This Year, Give Presence
Slogan for Advent Conspiracy
antanaclasis (an-tan-AC-la-sis), the pun. From the Greek, meaning, more or less, “boomerang.”
The War on Christmas rages on. Congressional Democrats are pushing the health care vote all the way to Christmas Eve or beyond, thus proving that the multi-trillion-dollar bill is just a cover for the liberals’ assault on Jesus. Meanwhile, the defending army busily outs Christmasphobic stores and slams President Obama for preempting the sacred A Charlie Brown Christmas to order 30,000 more troops to Afghanistan. As if that had anything to do with Christmas!
Meanwhile, a group of pastors has decided that the holiday’s true spirit may not lie in liturgically dancing beagles or clerks mumbling “Merry Christmas.” The Advent Conspiracy urges people to spend a bit less of their credit cards and more of their time. Their slogan, “Give Presence,” constitutes a worthy use of an antanaclasis, which repeats the exact sound of a word while giving it a different meaning. For instance, “Call girl” is an antanaclasis of “Call, girl!”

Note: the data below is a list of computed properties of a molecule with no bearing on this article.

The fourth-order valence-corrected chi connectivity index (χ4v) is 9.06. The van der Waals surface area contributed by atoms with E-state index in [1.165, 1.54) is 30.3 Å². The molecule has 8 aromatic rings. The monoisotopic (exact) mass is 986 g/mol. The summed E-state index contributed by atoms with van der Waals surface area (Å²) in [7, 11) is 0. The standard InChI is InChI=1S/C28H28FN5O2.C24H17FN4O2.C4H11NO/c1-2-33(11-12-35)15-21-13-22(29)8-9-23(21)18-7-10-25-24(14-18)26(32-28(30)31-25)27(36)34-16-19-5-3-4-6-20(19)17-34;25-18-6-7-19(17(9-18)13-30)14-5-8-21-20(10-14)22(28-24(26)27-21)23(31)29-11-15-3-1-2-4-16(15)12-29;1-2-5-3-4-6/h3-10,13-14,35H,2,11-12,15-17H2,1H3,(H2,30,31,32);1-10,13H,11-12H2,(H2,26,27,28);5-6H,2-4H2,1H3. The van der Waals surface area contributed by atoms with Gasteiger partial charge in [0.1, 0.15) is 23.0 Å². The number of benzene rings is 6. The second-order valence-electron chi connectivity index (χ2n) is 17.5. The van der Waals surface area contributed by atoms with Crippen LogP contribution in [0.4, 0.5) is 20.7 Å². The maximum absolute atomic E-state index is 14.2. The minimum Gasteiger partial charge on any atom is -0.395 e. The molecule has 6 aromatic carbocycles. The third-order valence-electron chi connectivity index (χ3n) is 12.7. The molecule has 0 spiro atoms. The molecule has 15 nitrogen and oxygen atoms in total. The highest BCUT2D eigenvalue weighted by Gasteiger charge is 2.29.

The antanaclasis applies only to homonymic puns—words that sound exactly the same. Many years ago, Figaro got into a dispute with a co-worker who insisted that the only correct pronunciation of “harass” emphasized the first syllable. Figaro argued that “haRASS” was equally valid. At a meeting that afternoon, the annoying coworker attempted to correct Figaro’s grammar.
A colleague took her side: “She’s a good editor.”
“Yeah?” Figaro retorted. “She doesn’t know ‘harass’ from her elbow.”
This, dear reader, was a paronomasia, or near-pun. And it earned him a long lecture from the H.R. director. As if that had anything to do with Christmas.